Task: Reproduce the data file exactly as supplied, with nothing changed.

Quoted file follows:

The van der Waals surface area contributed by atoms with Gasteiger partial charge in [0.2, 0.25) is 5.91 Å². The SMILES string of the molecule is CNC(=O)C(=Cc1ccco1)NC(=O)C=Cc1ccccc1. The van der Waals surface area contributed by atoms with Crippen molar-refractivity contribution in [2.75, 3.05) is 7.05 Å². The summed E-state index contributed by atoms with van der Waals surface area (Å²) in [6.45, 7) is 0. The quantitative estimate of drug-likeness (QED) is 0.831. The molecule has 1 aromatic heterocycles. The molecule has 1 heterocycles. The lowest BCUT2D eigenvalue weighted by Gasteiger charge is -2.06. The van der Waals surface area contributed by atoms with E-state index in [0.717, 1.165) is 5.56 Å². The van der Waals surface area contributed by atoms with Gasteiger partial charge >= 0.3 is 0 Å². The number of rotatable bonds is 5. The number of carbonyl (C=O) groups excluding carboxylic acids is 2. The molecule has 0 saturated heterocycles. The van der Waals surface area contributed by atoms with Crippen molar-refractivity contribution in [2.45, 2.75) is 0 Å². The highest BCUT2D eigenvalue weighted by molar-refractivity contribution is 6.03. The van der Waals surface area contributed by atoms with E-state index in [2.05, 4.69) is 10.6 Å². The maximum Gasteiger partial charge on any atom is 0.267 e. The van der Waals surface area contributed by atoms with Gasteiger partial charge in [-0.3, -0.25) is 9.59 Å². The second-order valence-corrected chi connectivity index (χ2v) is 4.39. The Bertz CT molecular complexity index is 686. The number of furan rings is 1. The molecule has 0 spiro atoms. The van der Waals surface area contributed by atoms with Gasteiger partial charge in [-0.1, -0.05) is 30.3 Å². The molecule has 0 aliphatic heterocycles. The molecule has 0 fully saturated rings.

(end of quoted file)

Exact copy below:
The van der Waals surface area contributed by atoms with Gasteiger partial charge in [0.2, 0.25) is 5.91 Å². The SMILES string of the molecule is CNC(=O)C(=Cc1ccco1)NC(=O)C=Cc1ccccc1. The van der Waals surface area contributed by atoms with Crippen molar-refractivity contribution in [2.75, 3.05) is 7.05 Å². The summed E-state index contributed by atoms with van der Waals surface area (Å²) in [6.45, 7) is 0. The quantitative estimate of drug-likeness (QED) is 0.831. The molecule has 1 aromatic heterocycles. The molecule has 1 heterocycles. The lowest BCUT2D eigenvalue weighted by Gasteiger charge is -2.06. The van der Waals surface area contributed by atoms with E-state index in [0.717, 1.165) is 5.56 Å². The van der Waals surface area contributed by atoms with Gasteiger partial charge >= 0.3 is 0 Å². The number of rotatable bonds is 5. The number of carbonyl (C=O) groups excluding carboxylic acids is 2. The molecule has 0 saturated heterocycles. The van der Waals surface area contributed by atoms with Crippen molar-refractivity contribution in [2.45, 2.75) is 0 Å². The highest BCUT2D eigenvalue weighted by molar-refractivity contribution is 6.03. The van der Waals surface area contributed by atoms with E-state index in [2.05, 4.69) is 10.6 Å². The maximum Gasteiger partial charge on any atom is 0.267 e. The van der Waals surface area contributed by atoms with Gasteiger partial charge in [-0.3, -0.25) is 9.59 Å². The second-order valence-corrected chi connectivity index (χ2v) is 4.39. The Bertz CT molecular complexity index is 686. The number of furan rings is 1. The molecule has 0 spiro atoms. The van der Waals surface area contributed by atoms with Gasteiger partial charge in [-0.1, -0.05) is 30.3 Å². The molecule has 0 aliphatic heterocycles. The molecule has 0 fully saturated rings.